A Philosopher's Dozen
Selections from the writings of Stephen Yablo
Is Conceivability a Guide to Possibility?
WITHOUT A DOUBT, sliding from epistemic to metaphysical “could” is something we sometimes do, though we really should not. But, could a mix-up this basic really be all there is to the conceivability maxim? Probably the locus classicus of the supposed confusion is Descartes’s argument in the Meditations for the possibility of disembodied existence. Finding in the “First Meditation” that there might, for all he knows, be no material things, he suggests in the “Second” that he can exist without them. Isn’t Descartes reasoning here that since he “could,” in the believability sense, exist without benefit of matter, he “could” do it in the metaphysical sense as well?
Part of the problem with such an interpretation is just that the attributed argument is so awful. But never mind that: if Descartes is attracted to this sort of argument, why does he not use it more often? At this point in the Meditations, remember, Descartes finds virtually everything believable, including for instance that he is essentially a body, and that God does not exist.
Conceivable and believable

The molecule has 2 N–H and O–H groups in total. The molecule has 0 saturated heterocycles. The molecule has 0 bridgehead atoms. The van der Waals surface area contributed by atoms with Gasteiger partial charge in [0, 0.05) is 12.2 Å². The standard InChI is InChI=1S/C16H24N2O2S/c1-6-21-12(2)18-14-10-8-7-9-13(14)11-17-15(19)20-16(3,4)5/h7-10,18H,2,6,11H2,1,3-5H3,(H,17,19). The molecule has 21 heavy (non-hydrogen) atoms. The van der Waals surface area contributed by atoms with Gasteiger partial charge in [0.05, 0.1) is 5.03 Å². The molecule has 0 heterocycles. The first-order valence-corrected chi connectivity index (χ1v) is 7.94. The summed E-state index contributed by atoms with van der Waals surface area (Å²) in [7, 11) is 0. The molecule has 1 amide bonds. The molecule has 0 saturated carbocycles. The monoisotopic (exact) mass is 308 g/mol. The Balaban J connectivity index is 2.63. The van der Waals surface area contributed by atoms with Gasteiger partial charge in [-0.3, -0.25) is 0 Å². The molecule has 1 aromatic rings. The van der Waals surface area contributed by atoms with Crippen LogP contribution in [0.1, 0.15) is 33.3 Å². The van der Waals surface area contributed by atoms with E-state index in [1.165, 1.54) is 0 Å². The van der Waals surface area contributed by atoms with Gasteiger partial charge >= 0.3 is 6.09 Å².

Shouldn’t he then conclude that these other things are possible as well? To answer that he doesn’t conclude that they are possible, because he doesn’t believe that they are possible, treats Descartes as rather more arbitrary than his position requires. Surely it would be better if we could make him out to mean something other than “believable” by “conceivable,” such that he does not find it conceivable, in the sense he means, that he is essentially a body, or that God does not exist.
Or take the example of our finding it conceivable, in the sense of believable, both that Goldbach’s conjecture holds and also that it fails.
If the inference from epistemic “could” to metaphysical “could” were so inviting, then it ought to seem strange that not a single author has concluded that although in some possible worlds, every even number is the sum of two primes, in others one or more of them stops being the sum of two primes. Was it just that they knew that in this case, such a conclusion would be counterintuitive?
Again, a more sympathetic interpretation would be that conceivability, in the sense relevant to possibility, is a different thing from believability; and that neither Goldbach’s conjecture nor its negation is conceivable in the relevant sense. (Reid: “I have never found that any mathematician has attempted to prove a thing to be possible because it can be conceived...” (Reid 1969, essay IV, chapter III).)
Possible and believable
I agreed that “conceivable,” as it occurs in daily conversation, usually does mean “believable.” In fact more is true. Not only “conceivable” but even "possible" normally indicates believability. Suppose, for example, that I tell you “it is possible that I was born on the moon.” Assuming that I metaphysically could have been born on the moon, why does my statement sound so incredible?